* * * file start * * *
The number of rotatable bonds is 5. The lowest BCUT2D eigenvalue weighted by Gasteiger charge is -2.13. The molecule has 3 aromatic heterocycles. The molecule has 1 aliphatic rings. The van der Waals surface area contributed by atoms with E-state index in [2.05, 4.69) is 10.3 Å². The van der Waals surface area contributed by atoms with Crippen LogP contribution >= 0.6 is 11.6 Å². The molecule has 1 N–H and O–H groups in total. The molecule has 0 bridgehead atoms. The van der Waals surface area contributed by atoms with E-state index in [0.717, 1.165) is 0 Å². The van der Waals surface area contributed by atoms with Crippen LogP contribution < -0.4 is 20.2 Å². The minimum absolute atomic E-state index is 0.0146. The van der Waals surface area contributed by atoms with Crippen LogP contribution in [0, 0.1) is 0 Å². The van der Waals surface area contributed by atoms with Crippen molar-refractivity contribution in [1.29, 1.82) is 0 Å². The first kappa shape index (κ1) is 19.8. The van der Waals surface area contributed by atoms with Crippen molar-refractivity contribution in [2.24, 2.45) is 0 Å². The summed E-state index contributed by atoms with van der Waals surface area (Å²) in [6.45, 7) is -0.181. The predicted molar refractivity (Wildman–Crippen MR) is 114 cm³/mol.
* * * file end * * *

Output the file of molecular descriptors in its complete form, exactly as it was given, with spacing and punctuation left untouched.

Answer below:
The number of rotatable bonds is 5. The lowest BCUT2D eigenvalue weighted by Gasteiger charge is -2.13. The molecule has 3 aromatic heterocycles. The molecule has 1 aliphatic rings. The van der Waals surface area contributed by atoms with E-state index in [2.05, 4.69) is 10.3 Å². The van der Waals surface area contributed by atoms with Crippen LogP contribution >= 0.6 is 11.6 Å². The molecule has 1 N–H and O–H groups in total. The molecule has 0 bridgehead atoms. The van der Waals surface area contributed by atoms with E-state index in [0.717, 1.165) is 0 Å². The van der Waals surface area contributed by atoms with Crippen LogP contribution < -0.4 is 20.2 Å². The minimum absolute atomic E-state index is 0.0146. The van der Waals surface area contributed by atoms with Crippen LogP contribution in [0, 0.1) is 0 Å². The van der Waals surface area contributed by atoms with Crippen molar-refractivity contribution in [1.29, 1.82) is 0 Å². The first kappa shape index (κ1) is 19.8. The van der Waals surface area contributed by atoms with Crippen molar-refractivity contribution in [2.24, 2.45) is 0 Å². The summed E-state index contributed by atoms with van der Waals surface area (Å²) in [6.45, 7) is -0.181. The predicted molar refractivity (Wildman–Crippen MR) is 114 cm³/mol.